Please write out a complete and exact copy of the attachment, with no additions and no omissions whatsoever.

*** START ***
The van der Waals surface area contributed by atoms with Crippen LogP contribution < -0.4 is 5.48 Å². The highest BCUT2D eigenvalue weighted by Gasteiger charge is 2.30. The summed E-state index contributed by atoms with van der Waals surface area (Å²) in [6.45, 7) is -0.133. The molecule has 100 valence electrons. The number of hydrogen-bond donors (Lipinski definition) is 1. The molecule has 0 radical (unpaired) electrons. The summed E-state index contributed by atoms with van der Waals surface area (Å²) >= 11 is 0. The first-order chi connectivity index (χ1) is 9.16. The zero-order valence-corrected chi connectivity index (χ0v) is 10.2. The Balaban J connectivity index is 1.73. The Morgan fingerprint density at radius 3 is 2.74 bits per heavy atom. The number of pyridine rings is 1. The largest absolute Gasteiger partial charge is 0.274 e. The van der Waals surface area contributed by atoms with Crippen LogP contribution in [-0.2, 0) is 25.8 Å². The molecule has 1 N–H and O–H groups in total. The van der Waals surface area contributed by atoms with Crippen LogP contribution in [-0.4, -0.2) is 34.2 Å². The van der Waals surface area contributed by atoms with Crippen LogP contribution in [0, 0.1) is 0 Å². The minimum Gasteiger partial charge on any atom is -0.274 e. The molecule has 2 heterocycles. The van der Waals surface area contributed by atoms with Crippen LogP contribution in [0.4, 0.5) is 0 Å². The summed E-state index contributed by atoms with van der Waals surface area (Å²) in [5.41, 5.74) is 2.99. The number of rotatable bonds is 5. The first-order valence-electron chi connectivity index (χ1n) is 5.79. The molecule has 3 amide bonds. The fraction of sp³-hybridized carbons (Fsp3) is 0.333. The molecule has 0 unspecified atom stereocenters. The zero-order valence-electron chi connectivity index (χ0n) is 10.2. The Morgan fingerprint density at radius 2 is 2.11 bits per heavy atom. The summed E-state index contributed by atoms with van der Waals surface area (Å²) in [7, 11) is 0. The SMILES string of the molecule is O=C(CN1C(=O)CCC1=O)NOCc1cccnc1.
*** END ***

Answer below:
The van der Waals surface area contributed by atoms with Crippen LogP contribution < -0.4 is 5.48 Å². The highest BCUT2D eigenvalue weighted by Gasteiger charge is 2.30. The summed E-state index contributed by atoms with van der Waals surface area (Å²) in [6.45, 7) is -0.133. The molecule has 100 valence electrons. The number of hydrogen-bond donors (Lipinski definition) is 1. The molecule has 0 radical (unpaired) electrons. The summed E-state index contributed by atoms with van der Waals surface area (Å²) >= 11 is 0. The first-order chi connectivity index (χ1) is 9.16. The zero-order valence-corrected chi connectivity index (χ0v) is 10.2. The Balaban J connectivity index is 1.73. The Morgan fingerprint density at radius 3 is 2.74 bits per heavy atom. The number of pyridine rings is 1. The largest absolute Gasteiger partial charge is 0.274 e. The van der Waals surface area contributed by atoms with Crippen LogP contribution in [-0.2, 0) is 25.8 Å². The molecule has 1 N–H and O–H groups in total. The van der Waals surface area contributed by atoms with Crippen LogP contribution in [-0.4, -0.2) is 34.2 Å². The van der Waals surface area contributed by atoms with Crippen LogP contribution in [0, 0.1) is 0 Å². The minimum Gasteiger partial charge on any atom is -0.274 e. The molecule has 2 heterocycles. The van der Waals surface area contributed by atoms with Crippen LogP contribution in [0.4, 0.5) is 0 Å². The summed E-state index contributed by atoms with van der Waals surface area (Å²) in [5.41, 5.74) is 2.99. The number of rotatable bonds is 5. The first-order valence-electron chi connectivity index (χ1n) is 5.79. The molecule has 3 amide bonds. The fraction of sp³-hybridized carbons (Fsp3) is 0.333. The molecule has 0 unspecified atom stereocenters. The zero-order valence-electron chi connectivity index (χ0n) is 10.2. The Morgan fingerprint density at radius 2 is 2.11 bits per heavy atom. The summed E-state index contributed by atoms with van der Waals surface area (Å²) in [7, 11) is 0. The SMILES string of the molecule is O=C(CN1C(=O)CCC1=O)NOCc1cccnc1.